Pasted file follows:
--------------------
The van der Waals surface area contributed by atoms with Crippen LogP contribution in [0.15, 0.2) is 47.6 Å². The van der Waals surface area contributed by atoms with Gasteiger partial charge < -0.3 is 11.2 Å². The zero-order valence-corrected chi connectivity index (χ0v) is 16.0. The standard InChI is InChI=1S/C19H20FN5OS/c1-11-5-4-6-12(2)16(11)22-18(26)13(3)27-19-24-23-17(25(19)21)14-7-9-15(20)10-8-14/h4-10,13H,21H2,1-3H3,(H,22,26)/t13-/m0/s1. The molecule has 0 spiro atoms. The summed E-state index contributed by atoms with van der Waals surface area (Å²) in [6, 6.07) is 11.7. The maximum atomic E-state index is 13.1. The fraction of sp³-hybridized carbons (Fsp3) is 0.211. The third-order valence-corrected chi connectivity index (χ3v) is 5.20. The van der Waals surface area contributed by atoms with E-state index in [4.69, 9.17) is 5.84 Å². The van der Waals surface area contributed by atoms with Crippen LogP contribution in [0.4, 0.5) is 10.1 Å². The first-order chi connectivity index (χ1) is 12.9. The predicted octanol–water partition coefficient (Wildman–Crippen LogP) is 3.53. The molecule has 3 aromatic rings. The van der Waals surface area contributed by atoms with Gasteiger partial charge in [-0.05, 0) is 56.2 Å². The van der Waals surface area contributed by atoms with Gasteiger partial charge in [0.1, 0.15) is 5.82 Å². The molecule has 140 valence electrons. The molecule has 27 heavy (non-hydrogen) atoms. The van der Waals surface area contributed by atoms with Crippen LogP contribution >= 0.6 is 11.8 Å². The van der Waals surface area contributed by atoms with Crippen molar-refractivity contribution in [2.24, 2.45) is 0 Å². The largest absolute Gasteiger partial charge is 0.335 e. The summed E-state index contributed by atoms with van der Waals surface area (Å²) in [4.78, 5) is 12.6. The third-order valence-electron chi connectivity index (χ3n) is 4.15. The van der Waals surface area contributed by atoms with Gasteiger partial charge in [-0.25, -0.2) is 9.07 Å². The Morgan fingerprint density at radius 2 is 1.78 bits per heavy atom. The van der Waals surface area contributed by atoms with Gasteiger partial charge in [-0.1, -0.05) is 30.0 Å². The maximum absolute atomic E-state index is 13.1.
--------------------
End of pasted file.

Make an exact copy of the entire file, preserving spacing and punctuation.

The van der Waals surface area contributed by atoms with Crippen LogP contribution in [0.15, 0.2) is 47.6 Å². The van der Waals surface area contributed by atoms with Gasteiger partial charge < -0.3 is 11.2 Å². The zero-order valence-corrected chi connectivity index (χ0v) is 16.0. The standard InChI is InChI=1S/C19H20FN5OS/c1-11-5-4-6-12(2)16(11)22-18(26)13(3)27-19-24-23-17(25(19)21)14-7-9-15(20)10-8-14/h4-10,13H,21H2,1-3H3,(H,22,26)/t13-/m0/s1. The molecule has 0 spiro atoms. The summed E-state index contributed by atoms with van der Waals surface area (Å²) in [6, 6.07) is 11.7. The maximum atomic E-state index is 13.1. The fraction of sp³-hybridized carbons (Fsp3) is 0.211. The third-order valence-corrected chi connectivity index (χ3v) is 5.20. The van der Waals surface area contributed by atoms with E-state index in [4.69, 9.17) is 5.84 Å². The van der Waals surface area contributed by atoms with Crippen LogP contribution in [0.4, 0.5) is 10.1 Å². The first-order chi connectivity index (χ1) is 12.9. The predicted octanol–water partition coefficient (Wildman–Crippen LogP) is 3.53. The molecule has 3 aromatic rings. The van der Waals surface area contributed by atoms with Gasteiger partial charge in [-0.05, 0) is 56.2 Å². The van der Waals surface area contributed by atoms with Gasteiger partial charge in [0.1, 0.15) is 5.82 Å². The molecule has 140 valence electrons. The molecule has 27 heavy (non-hydrogen) atoms. The van der Waals surface area contributed by atoms with Crippen LogP contribution >= 0.6 is 11.8 Å². The van der Waals surface area contributed by atoms with Crippen molar-refractivity contribution in [2.24, 2.45) is 0 Å². The largest absolute Gasteiger partial charge is 0.335 e. The summed E-state index contributed by atoms with van der Waals surface area (Å²) in [4.78, 5) is 12.6. The third-order valence-electron chi connectivity index (χ3n) is 4.15. The van der Waals surface area contributed by atoms with Gasteiger partial charge in [-0.25, -0.2) is 9.07 Å². The Morgan fingerprint density at radius 2 is 1.78 bits per heavy atom. The van der Waals surface area contributed by atoms with Gasteiger partial charge in [-0.1, -0.05) is 30.0 Å². The maximum absolute atomic E-state index is 13.1.